“The pressure helped us,” Volosozhar added. “It pushed us to skate better.”

VIDEO: “Strength and power” led Russia to silver as well

While the crowd roared for Volosozhar/Trankov, the applause was muted for their German rivals Aliona Savchenko and Robin Szolkowy, who came into the free skate in second place and needed to land their difficult throw triple Axel (as well as skate a clean program) in order to capture the gold.

“We are in Russia and Russian skaters are on the ice,” shrugged Szolkowy after his team fell – literally – to bronze. “It would be the same if we were in Germany and it was German skaters … at least I hope.”

Szolkowy fell early on a jump, not completing a side-by-side with Savchenko. The crowd at that moment let out a sudden yet sure cheer, obviously elated that its gold-medal hopes were assured with a German blip.

“After I came back up to my feet, of course I noticed the crowd was cheering,” said Szolkowy. “And that helped us through the next element.”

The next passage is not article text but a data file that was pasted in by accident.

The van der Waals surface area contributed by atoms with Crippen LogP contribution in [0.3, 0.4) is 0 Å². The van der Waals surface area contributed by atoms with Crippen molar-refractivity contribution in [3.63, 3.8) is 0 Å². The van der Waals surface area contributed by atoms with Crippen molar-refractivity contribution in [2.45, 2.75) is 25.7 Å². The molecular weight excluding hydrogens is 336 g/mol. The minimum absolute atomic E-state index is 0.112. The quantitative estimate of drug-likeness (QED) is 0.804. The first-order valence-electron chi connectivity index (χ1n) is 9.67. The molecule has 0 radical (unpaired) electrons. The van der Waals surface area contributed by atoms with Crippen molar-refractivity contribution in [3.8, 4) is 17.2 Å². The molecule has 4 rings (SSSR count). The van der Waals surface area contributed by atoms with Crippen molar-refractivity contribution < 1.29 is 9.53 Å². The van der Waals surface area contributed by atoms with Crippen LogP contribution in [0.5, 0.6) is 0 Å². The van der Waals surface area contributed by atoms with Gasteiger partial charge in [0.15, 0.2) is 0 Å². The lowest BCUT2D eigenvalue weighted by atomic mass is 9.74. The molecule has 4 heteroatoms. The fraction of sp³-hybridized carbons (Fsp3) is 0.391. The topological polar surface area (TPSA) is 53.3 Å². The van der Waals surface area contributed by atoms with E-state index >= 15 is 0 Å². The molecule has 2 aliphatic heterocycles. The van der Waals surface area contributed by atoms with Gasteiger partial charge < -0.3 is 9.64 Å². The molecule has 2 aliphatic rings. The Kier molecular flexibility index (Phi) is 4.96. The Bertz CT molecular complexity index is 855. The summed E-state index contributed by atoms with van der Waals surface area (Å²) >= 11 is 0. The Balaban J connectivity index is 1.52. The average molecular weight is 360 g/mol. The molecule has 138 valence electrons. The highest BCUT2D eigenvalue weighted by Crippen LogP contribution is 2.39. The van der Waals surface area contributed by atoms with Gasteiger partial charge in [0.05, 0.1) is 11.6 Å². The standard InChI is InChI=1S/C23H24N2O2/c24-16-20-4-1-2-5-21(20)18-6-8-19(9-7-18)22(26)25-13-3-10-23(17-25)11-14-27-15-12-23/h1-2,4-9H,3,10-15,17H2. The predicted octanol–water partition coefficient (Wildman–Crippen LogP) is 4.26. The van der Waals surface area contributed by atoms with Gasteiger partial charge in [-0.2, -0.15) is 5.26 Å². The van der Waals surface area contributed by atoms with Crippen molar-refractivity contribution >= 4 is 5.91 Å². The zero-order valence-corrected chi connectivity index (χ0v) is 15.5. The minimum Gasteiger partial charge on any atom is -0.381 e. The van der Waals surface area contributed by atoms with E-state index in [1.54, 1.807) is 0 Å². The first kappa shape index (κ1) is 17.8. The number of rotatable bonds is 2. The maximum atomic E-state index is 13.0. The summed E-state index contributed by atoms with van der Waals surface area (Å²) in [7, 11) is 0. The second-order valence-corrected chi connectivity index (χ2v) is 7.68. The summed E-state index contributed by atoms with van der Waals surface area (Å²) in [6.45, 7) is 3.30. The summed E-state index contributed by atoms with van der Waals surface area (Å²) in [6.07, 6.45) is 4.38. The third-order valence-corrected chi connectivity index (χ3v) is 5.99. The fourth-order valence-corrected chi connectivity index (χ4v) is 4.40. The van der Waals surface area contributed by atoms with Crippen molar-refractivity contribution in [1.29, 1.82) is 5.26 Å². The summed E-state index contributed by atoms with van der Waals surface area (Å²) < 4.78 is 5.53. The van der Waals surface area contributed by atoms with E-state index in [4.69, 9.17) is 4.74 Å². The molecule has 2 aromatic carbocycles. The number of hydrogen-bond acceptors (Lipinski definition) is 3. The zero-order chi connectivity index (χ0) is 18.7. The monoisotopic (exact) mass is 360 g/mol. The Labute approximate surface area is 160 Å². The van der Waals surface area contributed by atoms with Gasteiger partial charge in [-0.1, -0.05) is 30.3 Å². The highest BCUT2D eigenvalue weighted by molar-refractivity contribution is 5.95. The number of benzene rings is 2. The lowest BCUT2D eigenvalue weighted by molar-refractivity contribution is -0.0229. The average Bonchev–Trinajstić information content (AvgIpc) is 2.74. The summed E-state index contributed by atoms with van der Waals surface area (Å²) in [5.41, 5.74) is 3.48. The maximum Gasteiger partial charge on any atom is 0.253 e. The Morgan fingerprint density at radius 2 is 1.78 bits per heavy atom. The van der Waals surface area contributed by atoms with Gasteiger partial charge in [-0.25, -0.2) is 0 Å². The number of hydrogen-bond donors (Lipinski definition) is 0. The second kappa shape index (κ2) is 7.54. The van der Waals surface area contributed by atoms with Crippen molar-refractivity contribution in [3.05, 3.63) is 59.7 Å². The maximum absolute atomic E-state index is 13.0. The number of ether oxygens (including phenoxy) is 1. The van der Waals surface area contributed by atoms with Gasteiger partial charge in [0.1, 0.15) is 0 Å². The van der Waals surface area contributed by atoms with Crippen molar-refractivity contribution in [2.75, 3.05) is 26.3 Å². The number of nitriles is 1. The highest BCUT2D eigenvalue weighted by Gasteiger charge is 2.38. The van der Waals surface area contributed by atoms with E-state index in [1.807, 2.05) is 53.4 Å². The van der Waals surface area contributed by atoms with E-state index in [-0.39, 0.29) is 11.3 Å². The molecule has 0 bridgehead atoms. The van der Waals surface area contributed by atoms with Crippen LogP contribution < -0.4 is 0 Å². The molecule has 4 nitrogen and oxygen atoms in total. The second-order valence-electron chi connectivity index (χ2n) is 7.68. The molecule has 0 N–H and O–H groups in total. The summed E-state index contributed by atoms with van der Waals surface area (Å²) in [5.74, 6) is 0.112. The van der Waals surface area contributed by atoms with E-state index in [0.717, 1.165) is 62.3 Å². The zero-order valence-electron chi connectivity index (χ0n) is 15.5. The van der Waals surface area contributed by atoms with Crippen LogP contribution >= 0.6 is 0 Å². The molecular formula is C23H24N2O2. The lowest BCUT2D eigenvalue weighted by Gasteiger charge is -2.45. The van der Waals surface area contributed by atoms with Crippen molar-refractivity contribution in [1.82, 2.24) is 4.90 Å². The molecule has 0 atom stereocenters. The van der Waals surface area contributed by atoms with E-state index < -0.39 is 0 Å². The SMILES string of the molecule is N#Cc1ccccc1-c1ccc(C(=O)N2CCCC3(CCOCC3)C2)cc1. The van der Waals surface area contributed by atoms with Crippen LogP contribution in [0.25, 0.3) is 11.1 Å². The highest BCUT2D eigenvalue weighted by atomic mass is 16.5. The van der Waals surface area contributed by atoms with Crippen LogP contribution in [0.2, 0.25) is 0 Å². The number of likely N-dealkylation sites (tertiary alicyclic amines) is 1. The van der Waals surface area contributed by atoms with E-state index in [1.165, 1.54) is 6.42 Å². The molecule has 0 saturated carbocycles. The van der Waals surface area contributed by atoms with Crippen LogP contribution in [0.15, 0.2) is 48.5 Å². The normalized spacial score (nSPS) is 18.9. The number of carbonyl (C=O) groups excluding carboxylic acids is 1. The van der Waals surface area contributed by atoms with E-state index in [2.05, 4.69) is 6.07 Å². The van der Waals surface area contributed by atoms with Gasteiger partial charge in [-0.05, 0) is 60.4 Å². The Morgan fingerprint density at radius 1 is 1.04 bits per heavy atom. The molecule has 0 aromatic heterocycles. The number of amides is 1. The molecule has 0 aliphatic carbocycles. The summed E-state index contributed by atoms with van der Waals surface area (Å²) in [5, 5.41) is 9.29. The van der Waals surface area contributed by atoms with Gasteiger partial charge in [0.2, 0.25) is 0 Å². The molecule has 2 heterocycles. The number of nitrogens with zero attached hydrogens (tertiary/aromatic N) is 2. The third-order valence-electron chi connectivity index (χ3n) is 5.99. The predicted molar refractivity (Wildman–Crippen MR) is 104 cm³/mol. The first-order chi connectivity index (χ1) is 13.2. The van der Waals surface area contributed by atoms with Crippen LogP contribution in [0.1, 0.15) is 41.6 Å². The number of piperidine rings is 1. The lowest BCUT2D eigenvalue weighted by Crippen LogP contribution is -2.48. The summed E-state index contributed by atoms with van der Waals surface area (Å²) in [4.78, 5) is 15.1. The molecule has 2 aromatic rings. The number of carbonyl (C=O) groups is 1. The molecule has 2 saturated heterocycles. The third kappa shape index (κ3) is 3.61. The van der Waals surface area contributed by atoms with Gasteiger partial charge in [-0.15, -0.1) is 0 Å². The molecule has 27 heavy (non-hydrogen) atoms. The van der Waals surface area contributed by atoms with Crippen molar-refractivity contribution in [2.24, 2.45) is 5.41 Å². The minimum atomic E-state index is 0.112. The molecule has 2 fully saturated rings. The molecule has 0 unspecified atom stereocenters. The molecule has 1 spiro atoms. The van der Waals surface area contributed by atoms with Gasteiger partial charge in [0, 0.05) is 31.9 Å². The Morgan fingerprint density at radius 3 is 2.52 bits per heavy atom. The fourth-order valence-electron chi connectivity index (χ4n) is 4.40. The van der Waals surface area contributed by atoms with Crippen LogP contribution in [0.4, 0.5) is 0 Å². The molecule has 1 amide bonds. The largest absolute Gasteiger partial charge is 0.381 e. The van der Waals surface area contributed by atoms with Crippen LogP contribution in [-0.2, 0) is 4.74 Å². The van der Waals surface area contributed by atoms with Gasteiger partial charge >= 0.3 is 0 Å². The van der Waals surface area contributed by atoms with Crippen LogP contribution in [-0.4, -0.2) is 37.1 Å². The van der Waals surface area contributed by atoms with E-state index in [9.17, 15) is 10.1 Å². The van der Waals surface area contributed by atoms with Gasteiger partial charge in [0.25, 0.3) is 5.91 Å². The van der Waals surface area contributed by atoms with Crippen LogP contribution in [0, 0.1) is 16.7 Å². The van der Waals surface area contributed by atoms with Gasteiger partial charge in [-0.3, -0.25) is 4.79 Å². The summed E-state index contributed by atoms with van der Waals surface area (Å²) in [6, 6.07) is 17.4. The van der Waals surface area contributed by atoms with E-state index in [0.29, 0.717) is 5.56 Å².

VIDEO: Fall derails Szolkowy and Savchenko

It couldn’t carry them through the throw triple Axel, however, an element that – should they have executed it – would have helped them be in contention for silver. Instead, that medal went to another Russian pair, Ksenia Stolbova and Fyodor Klimov.

“At least they clapped after our performance,” Szolkowy added. “You felt the arena was packed and you felt that everyone was here to support at least some of the guys. For me, it was great.”

After winning gold in 12 straight Olympic Games in the pairs events – dating back to Innsbruck 1964 – Russia not only lost that stronghold on first place in Vancouver, it didn’t land one team on the podium. The Sochi Games was seen as a redemption moment for Volosozhar/Trankov, but also the Russian pairs institution as a whole.